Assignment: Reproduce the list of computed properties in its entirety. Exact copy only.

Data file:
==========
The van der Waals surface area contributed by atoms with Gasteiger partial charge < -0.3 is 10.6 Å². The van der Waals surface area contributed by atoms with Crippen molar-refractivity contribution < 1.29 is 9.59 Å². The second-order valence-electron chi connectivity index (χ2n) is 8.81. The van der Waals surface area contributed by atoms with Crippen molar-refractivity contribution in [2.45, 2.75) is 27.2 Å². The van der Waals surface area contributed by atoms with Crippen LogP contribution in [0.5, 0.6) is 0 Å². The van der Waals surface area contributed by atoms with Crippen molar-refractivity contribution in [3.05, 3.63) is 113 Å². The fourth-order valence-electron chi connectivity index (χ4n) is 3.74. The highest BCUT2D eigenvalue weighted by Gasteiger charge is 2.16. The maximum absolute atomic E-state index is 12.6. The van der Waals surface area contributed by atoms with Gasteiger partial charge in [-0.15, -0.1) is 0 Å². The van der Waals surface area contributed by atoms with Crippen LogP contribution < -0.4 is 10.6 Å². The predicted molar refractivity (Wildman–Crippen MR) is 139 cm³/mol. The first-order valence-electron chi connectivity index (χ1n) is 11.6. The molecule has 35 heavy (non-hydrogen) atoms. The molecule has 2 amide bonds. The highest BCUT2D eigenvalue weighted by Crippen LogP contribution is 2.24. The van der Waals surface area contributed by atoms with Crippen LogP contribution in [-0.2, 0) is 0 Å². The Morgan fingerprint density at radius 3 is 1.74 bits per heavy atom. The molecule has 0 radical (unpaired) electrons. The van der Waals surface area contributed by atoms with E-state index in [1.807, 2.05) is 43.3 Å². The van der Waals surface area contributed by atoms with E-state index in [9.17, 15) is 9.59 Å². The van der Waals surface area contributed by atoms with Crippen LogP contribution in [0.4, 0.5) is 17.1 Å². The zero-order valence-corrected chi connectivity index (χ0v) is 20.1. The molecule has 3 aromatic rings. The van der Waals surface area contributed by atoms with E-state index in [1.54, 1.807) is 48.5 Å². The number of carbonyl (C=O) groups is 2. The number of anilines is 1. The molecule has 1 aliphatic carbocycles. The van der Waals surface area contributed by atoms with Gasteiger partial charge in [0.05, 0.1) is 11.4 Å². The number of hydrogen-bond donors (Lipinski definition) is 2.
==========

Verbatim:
The van der Waals surface area contributed by atoms with Gasteiger partial charge < -0.3 is 10.6 Å². The van der Waals surface area contributed by atoms with Crippen molar-refractivity contribution < 1.29 is 9.59 Å². The second-order valence-electron chi connectivity index (χ2n) is 8.81. The van der Waals surface area contributed by atoms with Crippen molar-refractivity contribution in [2.45, 2.75) is 27.2 Å². The van der Waals surface area contributed by atoms with Crippen LogP contribution in [0.5, 0.6) is 0 Å². The van der Waals surface area contributed by atoms with Crippen molar-refractivity contribution in [3.05, 3.63) is 113 Å². The fourth-order valence-electron chi connectivity index (χ4n) is 3.74. The highest BCUT2D eigenvalue weighted by Gasteiger charge is 2.16. The maximum absolute atomic E-state index is 12.6. The van der Waals surface area contributed by atoms with Gasteiger partial charge in [-0.15, -0.1) is 0 Å². The van der Waals surface area contributed by atoms with Crippen LogP contribution < -0.4 is 10.6 Å². The predicted molar refractivity (Wildman–Crippen MR) is 139 cm³/mol. The first-order valence-electron chi connectivity index (χ1n) is 11.6. The molecule has 35 heavy (non-hydrogen) atoms. The molecule has 2 amide bonds. The highest BCUT2D eigenvalue weighted by Crippen LogP contribution is 2.24. The van der Waals surface area contributed by atoms with Crippen LogP contribution in [-0.2, 0) is 0 Å². The Morgan fingerprint density at radius 3 is 1.74 bits per heavy atom. The molecule has 0 radical (unpaired) electrons. The van der Waals surface area contributed by atoms with E-state index in [1.807, 2.05) is 43.3 Å². The van der Waals surface area contributed by atoms with E-state index in [9.17, 15) is 9.59 Å². The van der Waals surface area contributed by atoms with Crippen LogP contribution in [0.4, 0.5) is 17.1 Å². The zero-order valence-corrected chi connectivity index (χ0v) is 20.1. The molecule has 3 aromatic rings. The van der Waals surface area contributed by atoms with E-state index in [1.54, 1.807) is 48.5 Å². The number of carbonyl (C=O) groups is 2. The number of anilines is 1. The molecule has 1 aliphatic carbocycles. The van der Waals surface area contributed by atoms with Gasteiger partial charge in [0.05, 0.1) is 11.4 Å². The number of hydrogen-bond donors (Lipinski definition) is 2.